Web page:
- The Washington Times - Monday, December 9, 2002

Michigan State is prepared to offer its head coaching job to Washington Redskins defensive coordinator Marvin Lewis, a result of intensifying negotiations that prompted him to catch a flight immediately after the Redskins' loss to the New York Giants yesterday.
Lewis is expected to receive an offer of a five-year contract worth more than $1million annually. The $1million figure is believed to represent only salary; college coaches also receive lucrative endorsement contracts and bonuses as part of their deals.
The deal likely will include a buyout clause that would restrict Lewis' return to the NFL.
Lewis yesterday confirmed that he was taking a flight but would not confirm his destination, though there were strong indications Lewis was leaving to meet with Michigan State officials.
Lewis and school officials have negotiated throughout recent weeks. Both Michigan State and Redskins sources said the Spartans are "increasingly interested" in hiring Lewis.
The contract offer is expected to be made despite Lewis' refusal to be interviewed as part of a larger candidate search. Several prominent black assistant coaches have accused universities of giving cursory interviews to black candidates in order to quell criticism of a lack of minority hires.
Michigan State also is interested in University of Pittsburgh coach Walt Harris and Grambling coach and former Redskins quarterback Doug Williams.
Lewis hasn't given up on getting a head coaching job in the NFL. He narrowly missed getting the job as coach of the Tampa Bay Buccaneers last year. There was speculation that Lewis would be considered to be coach of the Atlanta Falcons, but that team's success this season means that coach Dan Reeves' job is safe.
However, Lewis became receptive to Michigan State after the university openly said it would prefer to hire a black coach. Michigan State is expected to include restrictive exit clauses to keep Lewis from using the school to gain a head coaching job in the NFL after one season. Former Spartans coach Nick Saban considered offers from pro teams for several years before finally leaving for Louisiana State in 2000.
Lewis signed a three-year, $2.6million contract with the Redskins in January that made him the NFL's highest-paid coordinator. However, the Redskins expected Lewis to leave after one year. Lewis is expected to remain with the Redskins through their Dec.29 season finale against the Dallas Cowboys even if he accepts Michigan State's offer. He could depart earlier with owner Dan Snyder's permission.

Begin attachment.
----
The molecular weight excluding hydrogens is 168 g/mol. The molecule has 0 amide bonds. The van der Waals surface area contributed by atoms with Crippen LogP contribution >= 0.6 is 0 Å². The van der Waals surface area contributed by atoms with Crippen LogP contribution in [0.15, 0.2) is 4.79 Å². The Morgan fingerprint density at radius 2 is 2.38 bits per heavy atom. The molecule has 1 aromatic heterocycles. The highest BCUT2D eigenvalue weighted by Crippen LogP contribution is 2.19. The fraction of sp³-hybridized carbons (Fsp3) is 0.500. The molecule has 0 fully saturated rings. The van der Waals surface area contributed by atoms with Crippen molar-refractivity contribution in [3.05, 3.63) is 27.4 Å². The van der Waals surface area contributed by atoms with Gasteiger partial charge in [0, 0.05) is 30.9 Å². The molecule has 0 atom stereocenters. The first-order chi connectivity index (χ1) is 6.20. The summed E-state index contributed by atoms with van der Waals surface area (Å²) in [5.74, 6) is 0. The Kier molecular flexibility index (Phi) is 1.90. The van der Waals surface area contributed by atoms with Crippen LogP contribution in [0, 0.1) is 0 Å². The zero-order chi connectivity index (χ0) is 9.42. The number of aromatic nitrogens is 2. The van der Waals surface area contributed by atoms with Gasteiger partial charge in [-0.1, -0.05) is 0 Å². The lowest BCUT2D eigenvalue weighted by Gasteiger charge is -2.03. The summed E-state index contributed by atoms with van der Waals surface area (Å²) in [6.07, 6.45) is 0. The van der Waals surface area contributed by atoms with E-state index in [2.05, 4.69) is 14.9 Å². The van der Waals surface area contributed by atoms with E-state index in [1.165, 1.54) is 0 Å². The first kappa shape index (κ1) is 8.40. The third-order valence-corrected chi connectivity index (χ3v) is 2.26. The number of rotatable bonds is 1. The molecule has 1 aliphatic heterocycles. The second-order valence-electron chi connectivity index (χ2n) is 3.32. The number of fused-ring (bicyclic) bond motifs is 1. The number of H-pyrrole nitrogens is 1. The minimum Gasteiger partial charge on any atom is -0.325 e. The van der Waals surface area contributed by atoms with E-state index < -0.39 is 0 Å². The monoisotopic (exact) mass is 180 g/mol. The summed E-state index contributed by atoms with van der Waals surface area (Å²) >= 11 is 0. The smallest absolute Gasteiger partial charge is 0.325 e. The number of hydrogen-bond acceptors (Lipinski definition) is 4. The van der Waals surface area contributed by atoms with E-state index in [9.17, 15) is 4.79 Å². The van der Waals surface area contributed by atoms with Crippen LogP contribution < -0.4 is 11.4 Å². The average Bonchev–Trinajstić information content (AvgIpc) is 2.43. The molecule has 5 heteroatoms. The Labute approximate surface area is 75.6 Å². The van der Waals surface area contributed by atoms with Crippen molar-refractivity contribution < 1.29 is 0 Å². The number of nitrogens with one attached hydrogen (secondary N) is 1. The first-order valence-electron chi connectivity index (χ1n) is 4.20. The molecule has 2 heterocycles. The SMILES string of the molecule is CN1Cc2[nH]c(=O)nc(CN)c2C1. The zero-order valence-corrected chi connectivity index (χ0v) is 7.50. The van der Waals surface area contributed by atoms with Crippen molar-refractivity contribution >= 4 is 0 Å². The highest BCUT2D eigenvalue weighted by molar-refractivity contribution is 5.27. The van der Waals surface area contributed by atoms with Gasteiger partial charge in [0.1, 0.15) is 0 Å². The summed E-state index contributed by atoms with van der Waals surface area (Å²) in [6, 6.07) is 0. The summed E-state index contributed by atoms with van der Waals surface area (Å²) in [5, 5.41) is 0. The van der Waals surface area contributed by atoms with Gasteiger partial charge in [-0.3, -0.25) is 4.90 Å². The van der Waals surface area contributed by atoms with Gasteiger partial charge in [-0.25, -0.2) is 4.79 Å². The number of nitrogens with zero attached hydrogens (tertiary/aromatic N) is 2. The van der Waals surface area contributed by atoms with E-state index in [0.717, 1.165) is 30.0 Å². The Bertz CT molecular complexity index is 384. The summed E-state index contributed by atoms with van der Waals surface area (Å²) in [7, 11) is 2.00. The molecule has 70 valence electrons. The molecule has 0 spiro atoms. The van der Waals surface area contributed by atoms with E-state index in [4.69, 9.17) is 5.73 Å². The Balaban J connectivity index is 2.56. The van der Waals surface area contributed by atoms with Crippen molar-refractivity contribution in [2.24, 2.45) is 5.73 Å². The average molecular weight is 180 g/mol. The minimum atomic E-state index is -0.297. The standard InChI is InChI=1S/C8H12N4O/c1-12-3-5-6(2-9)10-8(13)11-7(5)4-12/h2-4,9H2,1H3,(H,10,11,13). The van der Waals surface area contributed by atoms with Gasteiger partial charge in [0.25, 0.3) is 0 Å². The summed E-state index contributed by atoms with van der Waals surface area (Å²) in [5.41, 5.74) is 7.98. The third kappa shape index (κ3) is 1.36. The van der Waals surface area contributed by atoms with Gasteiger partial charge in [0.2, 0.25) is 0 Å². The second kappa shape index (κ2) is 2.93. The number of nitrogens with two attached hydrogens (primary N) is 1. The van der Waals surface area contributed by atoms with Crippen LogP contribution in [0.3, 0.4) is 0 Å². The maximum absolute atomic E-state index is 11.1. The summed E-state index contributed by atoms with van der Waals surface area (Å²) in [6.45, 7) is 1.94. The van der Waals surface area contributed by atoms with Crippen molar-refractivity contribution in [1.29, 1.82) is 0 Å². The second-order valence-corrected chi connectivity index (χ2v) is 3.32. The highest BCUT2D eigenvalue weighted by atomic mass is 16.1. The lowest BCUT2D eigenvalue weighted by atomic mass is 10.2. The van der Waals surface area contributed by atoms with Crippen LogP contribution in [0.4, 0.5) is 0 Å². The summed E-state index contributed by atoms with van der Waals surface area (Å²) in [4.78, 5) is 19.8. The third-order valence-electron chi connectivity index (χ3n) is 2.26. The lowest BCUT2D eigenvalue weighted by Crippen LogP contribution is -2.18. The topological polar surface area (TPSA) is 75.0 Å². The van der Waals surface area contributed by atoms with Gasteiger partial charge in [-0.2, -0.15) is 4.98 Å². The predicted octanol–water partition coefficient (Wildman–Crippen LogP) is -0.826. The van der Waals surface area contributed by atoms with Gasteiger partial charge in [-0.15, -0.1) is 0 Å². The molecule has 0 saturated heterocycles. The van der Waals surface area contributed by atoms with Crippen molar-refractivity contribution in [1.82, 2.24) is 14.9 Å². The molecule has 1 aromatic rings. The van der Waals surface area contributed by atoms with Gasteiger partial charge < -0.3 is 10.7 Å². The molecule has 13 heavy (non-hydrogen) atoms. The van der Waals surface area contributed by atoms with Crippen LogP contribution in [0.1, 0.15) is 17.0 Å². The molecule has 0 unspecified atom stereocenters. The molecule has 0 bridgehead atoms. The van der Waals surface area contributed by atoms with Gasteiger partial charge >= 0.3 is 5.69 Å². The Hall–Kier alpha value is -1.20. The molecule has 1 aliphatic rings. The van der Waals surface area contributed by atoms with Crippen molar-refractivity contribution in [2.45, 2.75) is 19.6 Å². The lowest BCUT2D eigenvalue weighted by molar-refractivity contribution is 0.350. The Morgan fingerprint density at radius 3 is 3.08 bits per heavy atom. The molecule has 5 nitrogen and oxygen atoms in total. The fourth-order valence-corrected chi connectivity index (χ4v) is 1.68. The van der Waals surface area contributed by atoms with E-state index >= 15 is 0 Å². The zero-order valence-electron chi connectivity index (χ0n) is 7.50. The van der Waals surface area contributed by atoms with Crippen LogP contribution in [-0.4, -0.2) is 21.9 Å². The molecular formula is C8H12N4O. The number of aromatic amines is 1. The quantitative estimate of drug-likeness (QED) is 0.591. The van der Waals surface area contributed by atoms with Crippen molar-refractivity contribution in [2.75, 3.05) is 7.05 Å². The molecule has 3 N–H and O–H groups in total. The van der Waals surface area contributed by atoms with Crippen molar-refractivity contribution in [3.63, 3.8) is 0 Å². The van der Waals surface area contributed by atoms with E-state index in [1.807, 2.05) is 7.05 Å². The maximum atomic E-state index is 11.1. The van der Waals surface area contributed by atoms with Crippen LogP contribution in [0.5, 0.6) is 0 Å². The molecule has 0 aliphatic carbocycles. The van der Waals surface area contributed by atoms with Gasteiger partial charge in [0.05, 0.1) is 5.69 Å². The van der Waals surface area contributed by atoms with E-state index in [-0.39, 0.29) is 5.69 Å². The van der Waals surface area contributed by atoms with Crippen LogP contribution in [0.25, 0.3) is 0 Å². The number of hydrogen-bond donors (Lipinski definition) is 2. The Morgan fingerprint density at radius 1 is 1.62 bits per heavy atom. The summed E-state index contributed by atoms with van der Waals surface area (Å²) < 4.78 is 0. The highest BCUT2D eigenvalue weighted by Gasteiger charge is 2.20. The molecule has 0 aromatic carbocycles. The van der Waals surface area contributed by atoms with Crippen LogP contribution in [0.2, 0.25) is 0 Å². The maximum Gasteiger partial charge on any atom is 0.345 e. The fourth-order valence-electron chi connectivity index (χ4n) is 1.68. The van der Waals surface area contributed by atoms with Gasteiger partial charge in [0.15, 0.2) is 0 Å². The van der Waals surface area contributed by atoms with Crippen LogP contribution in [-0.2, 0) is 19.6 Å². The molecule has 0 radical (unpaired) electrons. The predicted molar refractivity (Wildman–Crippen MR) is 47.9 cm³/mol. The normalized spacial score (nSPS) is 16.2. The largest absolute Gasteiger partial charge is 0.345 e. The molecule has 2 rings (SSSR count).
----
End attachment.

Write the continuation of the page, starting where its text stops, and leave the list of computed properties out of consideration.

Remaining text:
Already, the Redskins are preparing for next season without Lewis. Team sources said the Redskins are considering promoting linebackers coach George Edwards or defensive line coach Ricky Hunley to coordinator. Hunley was praised by Spurrier as a potential coaching candidate should the Arizona Cardinals fire their beleaguered coach. Edwards spent two years as a defensive assistant at Florida under Spurrier and already is the assistant coordinator.
The prospect of hiring a fifth coordinator in five years has several defensive players openly expressing frustration about the constant change. The Redskins remain in the top half of NFL defenses for the third straight year, but learning new roles under Lewis left many players feeling uncomfortable in the system until midseason. Defensive end Bruce Smith and linebacker LaVar Arrington have been staunch Lewis supporters, even though Arrington at times has expressed unhappiness with his role.
"I know that change after change after change you start to feel like a damn orphan," Arrington said. "Quit sending me from home to home. I want to be a part of a family. I have to adapt and adjust every season. I'm tired of dealing with changes. I just want to play and not worry about anything else.
"I just think we need time. Teams need time to jell together. What scheme are we going to have now? What's my role? By the time we get to a point where people start understanding it, the season's almost over."
Lewis has been openly frustrated with the Redskins. He recently said the organization is "no utopia" during his weekly local television appearance. Team sources said Lewis has not easily worked with coach Steve Spurrier or Snyder and constantly argued with players who disagreed with his system.
Spurrier recently said he wanted to spend more time with the defense next season after interacting very little with it this season. Spurrier relied heavily on Lewis this season from practice habits to pregame preparation.
Lewis, the defensive mastermind of Baltimore's 2000 championship team, which allowed an NFL-record low of 165 points over 16 games, helped his unit finish No.2 overall twice in the past three years. Pittsburgh also ranked among the top three in points allowed from 1993 to '95 under Lewis.

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